By contrast, as Giles Kepel observes, the attackers on the Jewish supermarket and the Bataclan behaved like ‘wicked adolescents’ playing video games (2). They have the moeurs of criminals or hoodlums, without ‘ideology or grand doctrine’. The terrorist act has become arbitrary, DIY: any act of violence or destruction can be pinned with the flag of jihad. They source and pay for their own weapons and plan their own attacks, often badly.

Much had been made of the ‘professionalism’ of the Paris attackers, but this should not be overstated. They apparently under-specced their suicide belts such that they failed to kill anyone in blowing themselves up: the ‘attacks’ at the Stade de France basically amounted to a series of Islamic extremist suicides. One would-be bomber bauked and abandoned his suicide vest in a Paris suburb, while the ‘mastermind’ allowed himself to be found by police at the same flat the team had used to hide out.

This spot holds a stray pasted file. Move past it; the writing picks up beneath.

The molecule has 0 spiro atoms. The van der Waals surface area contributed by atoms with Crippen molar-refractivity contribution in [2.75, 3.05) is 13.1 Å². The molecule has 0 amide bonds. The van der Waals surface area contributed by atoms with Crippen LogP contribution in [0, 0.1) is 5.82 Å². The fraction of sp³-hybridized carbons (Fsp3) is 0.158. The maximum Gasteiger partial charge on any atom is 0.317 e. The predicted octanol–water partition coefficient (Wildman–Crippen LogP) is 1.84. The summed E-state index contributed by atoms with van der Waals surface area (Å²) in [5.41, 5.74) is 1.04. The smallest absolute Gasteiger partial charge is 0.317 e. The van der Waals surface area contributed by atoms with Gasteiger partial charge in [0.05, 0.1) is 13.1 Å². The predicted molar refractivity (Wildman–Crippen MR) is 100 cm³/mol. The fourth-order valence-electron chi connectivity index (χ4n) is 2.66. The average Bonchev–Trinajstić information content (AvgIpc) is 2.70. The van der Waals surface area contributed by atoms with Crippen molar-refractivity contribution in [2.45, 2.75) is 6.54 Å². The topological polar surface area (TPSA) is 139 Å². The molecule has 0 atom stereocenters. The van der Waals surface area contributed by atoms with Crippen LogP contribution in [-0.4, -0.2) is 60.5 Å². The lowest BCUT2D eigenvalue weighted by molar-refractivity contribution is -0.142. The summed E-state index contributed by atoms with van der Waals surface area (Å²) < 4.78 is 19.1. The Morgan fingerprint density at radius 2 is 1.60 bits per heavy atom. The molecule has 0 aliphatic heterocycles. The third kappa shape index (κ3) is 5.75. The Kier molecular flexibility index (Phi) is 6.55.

If 9/11 was the structured negation of Western culture, contemporary terrorism is the immediate negation, the arbitrary and nihilistic turn against Western culture and society. It is less and less distinguishable from plain gangsterism or events such as the American school shootings. One European Isis fighter announced that European Muslims should ‘kill anyone’ they can get their hands on back at home. Two of the Paris attackers independently used the same phrase to describe their actions – to ‘make everything explode’ – suggesting the undirected nihilistic impulse.

The black flag is used to give a universal and historic guise to lone operators acting on impulse against the things they do not like (such as Jews), or acting out petty resentments, such as the US Christmas dinner shootings or the Muslim employee who decapitated his boss. Workplace disputes are transmuted into the terms of some grand religious clash, whereas they in fact remain in all their banality as a workplace dispute. The abstraction of an ‘IS attack’ is stuck like an afterthought on violence of the basest particularity.